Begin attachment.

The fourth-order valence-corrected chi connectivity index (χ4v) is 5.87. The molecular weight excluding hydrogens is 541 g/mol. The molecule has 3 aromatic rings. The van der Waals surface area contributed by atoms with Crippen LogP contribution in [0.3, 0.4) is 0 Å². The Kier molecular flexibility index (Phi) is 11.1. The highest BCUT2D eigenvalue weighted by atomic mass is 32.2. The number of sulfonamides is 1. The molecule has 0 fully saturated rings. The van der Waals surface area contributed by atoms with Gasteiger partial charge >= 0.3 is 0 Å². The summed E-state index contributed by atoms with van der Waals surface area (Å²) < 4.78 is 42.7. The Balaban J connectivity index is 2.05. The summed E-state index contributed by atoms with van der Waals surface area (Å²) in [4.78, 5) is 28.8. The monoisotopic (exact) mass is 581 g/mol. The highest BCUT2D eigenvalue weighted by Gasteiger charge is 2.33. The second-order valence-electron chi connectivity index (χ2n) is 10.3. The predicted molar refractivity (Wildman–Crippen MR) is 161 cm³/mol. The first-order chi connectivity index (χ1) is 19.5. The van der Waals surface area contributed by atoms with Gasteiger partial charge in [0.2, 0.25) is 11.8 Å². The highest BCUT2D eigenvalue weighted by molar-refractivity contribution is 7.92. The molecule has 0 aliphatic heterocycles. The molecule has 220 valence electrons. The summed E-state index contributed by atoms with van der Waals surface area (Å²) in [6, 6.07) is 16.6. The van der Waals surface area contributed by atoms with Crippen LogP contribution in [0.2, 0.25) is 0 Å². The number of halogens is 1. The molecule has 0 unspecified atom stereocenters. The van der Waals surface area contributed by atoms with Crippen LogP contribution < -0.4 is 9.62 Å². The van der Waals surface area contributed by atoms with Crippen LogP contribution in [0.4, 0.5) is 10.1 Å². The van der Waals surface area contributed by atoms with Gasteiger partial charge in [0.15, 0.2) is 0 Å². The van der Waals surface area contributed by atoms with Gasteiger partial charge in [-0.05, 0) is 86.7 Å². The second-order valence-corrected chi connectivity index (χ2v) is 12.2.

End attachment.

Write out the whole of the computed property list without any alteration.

The fourth-order valence-corrected chi connectivity index (χ4v) is 5.87. The molecular weight excluding hydrogens is 541 g/mol. The molecule has 3 aromatic rings. The van der Waals surface area contributed by atoms with Crippen LogP contribution in [0.3, 0.4) is 0 Å². The Kier molecular flexibility index (Phi) is 11.1. The highest BCUT2D eigenvalue weighted by atomic mass is 32.2. The number of sulfonamides is 1. The molecule has 0 fully saturated rings. The van der Waals surface area contributed by atoms with Gasteiger partial charge >= 0.3 is 0 Å². The summed E-state index contributed by atoms with van der Waals surface area (Å²) < 4.78 is 42.7. The Balaban J connectivity index is 2.05. The summed E-state index contributed by atoms with van der Waals surface area (Å²) in [4.78, 5) is 28.8. The monoisotopic (exact) mass is 581 g/mol. The highest BCUT2D eigenvalue weighted by Gasteiger charge is 2.33. The second-order valence-electron chi connectivity index (χ2n) is 10.3. The predicted molar refractivity (Wildman–Crippen MR) is 161 cm³/mol. The first-order chi connectivity index (χ1) is 19.5. The van der Waals surface area contributed by atoms with Gasteiger partial charge in [0.2, 0.25) is 11.8 Å². The highest BCUT2D eigenvalue weighted by molar-refractivity contribution is 7.92. The molecule has 0 aliphatic heterocycles. The molecule has 220 valence electrons. The summed E-state index contributed by atoms with van der Waals surface area (Å²) in [6, 6.07) is 16.6. The van der Waals surface area contributed by atoms with Crippen LogP contribution in [0.2, 0.25) is 0 Å². The number of halogens is 1. The molecule has 0 unspecified atom stereocenters. The van der Waals surface area contributed by atoms with Crippen LogP contribution < -0.4 is 9.62 Å². The van der Waals surface area contributed by atoms with Crippen LogP contribution in [0.4, 0.5) is 10.1 Å². The van der Waals surface area contributed by atoms with Gasteiger partial charge in [0.15, 0.2) is 0 Å². The van der Waals surface area contributed by atoms with Gasteiger partial charge in [-0.05, 0) is 86.7 Å². The second-order valence-corrected chi connectivity index (χ2v) is 12.2.